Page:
Sanctification Versus Perfectionism/Elitism

This post is my 2012 reflection and prayer for myself and for my local church community: West Loop UBF Church. We had prayed that 2010 may be a year of the Gospel and that 2011 may be a year of Grace, in order for us to renew the limitless grace of Jesus in our own hearts, and not suffer from CFS: Christian Fatigue Syndrome! For 2012 I thought it appropriate to pray that it may be the year of Sanctification. (This sounds really scary, especially for me!) As I began reading and reflecting on sanctification this year, I felt that perfectionism was a real enemy of sanctification.

What is sanctification? You can read in depth how Louis Berkhof (1873 – 1957), a renowned 20th century theologian, explains Sanctification. Briefly, Berkhof stresses the fact that God, and not man, is the author of sanctification and that the spiritual development of man is not a human achievement, but a work of divine grace. Thus, and I like his sentence: “Man deserves no credit whatsoever for that which he contributes to it instrumentally.” Berkhof states that this is so important because studying the Bible anthropologically (man-centeredly) and activism are such characteristic features of American Christianity that they glorify the work of man rather than the grace of God.

Probably, this is true not just of American Christianity but of Christianity through out the world, because the default mode of every man’s sin is incurvatus in se, which means to be “curved inward on oneself.” So it it “normal” to study the Bible self-centeredly, rather than God-centeredly or Christ-centeredly. It is also “natural” to think and feel and function as though my sanctification is up to me, even if I say that it is up to Christ.

How does the Apostle Paul view sanctification? For sure, Paul acknowledges that his sanctification is all because of Jesus and not him (Php 2:12-13; 1 Cor 15:10). Paul also views his sanctification as “I am not there yet.” Where does he say this? Paul said, “Not that I have already obtained all this, or have already arrived at my goal…” (Php 3:12a). Again, he said, “I do not consider myself yet to have taken hold of it” (Php 3:13a). Paul’s single goal and desire is to be like Christ. But Paul basically said, “I’m not there yet.”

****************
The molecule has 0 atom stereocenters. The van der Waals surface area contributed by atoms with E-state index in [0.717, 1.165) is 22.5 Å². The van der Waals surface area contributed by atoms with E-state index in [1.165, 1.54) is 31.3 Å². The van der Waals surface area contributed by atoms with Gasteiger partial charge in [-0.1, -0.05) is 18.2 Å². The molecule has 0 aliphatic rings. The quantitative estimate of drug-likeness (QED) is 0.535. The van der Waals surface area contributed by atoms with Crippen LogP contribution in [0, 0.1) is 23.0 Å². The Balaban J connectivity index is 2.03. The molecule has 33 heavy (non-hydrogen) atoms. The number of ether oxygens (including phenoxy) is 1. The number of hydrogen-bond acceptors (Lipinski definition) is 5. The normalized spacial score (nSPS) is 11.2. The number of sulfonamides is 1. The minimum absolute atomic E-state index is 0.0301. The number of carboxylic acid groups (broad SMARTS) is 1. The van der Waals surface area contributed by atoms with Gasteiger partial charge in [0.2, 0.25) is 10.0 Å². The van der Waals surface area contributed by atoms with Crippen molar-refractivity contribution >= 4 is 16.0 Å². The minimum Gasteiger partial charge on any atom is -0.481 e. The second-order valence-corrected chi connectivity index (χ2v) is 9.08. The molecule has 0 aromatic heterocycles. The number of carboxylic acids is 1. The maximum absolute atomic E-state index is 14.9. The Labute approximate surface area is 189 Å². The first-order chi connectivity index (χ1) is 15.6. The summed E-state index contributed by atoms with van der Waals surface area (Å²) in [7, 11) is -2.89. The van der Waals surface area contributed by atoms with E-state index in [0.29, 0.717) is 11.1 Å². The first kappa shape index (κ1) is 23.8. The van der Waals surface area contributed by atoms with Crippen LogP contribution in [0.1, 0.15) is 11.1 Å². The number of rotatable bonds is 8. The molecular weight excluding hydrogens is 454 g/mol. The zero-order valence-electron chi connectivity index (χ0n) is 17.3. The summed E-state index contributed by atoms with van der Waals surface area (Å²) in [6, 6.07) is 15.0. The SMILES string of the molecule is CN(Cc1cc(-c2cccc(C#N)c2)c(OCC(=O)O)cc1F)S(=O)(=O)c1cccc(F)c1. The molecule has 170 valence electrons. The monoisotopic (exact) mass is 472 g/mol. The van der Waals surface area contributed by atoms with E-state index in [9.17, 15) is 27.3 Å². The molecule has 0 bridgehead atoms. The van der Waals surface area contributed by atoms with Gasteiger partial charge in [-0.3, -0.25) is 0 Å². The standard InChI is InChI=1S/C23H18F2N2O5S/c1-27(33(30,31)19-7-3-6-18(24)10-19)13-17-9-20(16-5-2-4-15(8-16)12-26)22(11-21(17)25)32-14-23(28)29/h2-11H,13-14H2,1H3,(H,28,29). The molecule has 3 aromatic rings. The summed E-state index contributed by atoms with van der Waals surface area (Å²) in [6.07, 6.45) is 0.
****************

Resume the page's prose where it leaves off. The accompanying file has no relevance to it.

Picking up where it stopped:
When Paul said this, he was likely addressing a false teaching called “perfectionism,” which suggests that a Christian can become perfect (or close to it) in this lifetime. Perfectionism is not an uncommon sentiment among Christians today. There is an account of an older minister who preached in church that he had achieved a state of perfection as a Christian. A man asked him after the sermon, “Does your wife agree that you have achieved this state of perfection.” He answered, “She does not believe in that doctrine yet!”

Such a teaching began with John Wesley who explained from studying Php 2:12 and Php 2:15 that Christians should strive for perfection (true) and concluded that some Christians could reach some degree of perfection in this life (not true). Wesley’s motivation for saying this was good: He wanted to combat the dead formalism of the church in his day. He wanted to see real, vibrant holiness among Christians. But to say that perfection is possible or attainable for a Christian in this lifetime is not supported by the Bible.

I have also sensed an implicit idea that Christians may regard themselves as more holy, more godly, more spiritual, and more mature the older they get. It is likely true that Christians, quantitatively speaking, “sin less” as they get older. But are older Christian really less sinful? I painfully acknowledge that a major reason that I seemingly “sin less” today is because I had a lot more strength to sin more when I was younger!

Such an idea that older Christians are holier, more godly, and more spiritually mature was not what Paul communicated. Such an idea promotes subtle (or blatent) elitism and a self-righteousness, which is not healthy for any church or Christian community. Paul was not an elitist. He never viewed himself as above the rest, or above his flock. He testified freely that he is the worst of sinners not as a young Christian, but as a mature, seasoned, Christian (1 Tim 1:15). He regarded all his fellow Christians as co-servants (Php 1:1), partners (Php 1:5) and brothers (Col 1:1), and not as his subordinates or “foot soldiers.” How could Paul be so genuinely humble? He knows from his heart and core being that he is not there yet, that he is nowhere hear perfection or Christ-likeness. Though Paul pursued perfection in Christ with all his heart, he did not teach perfectionism.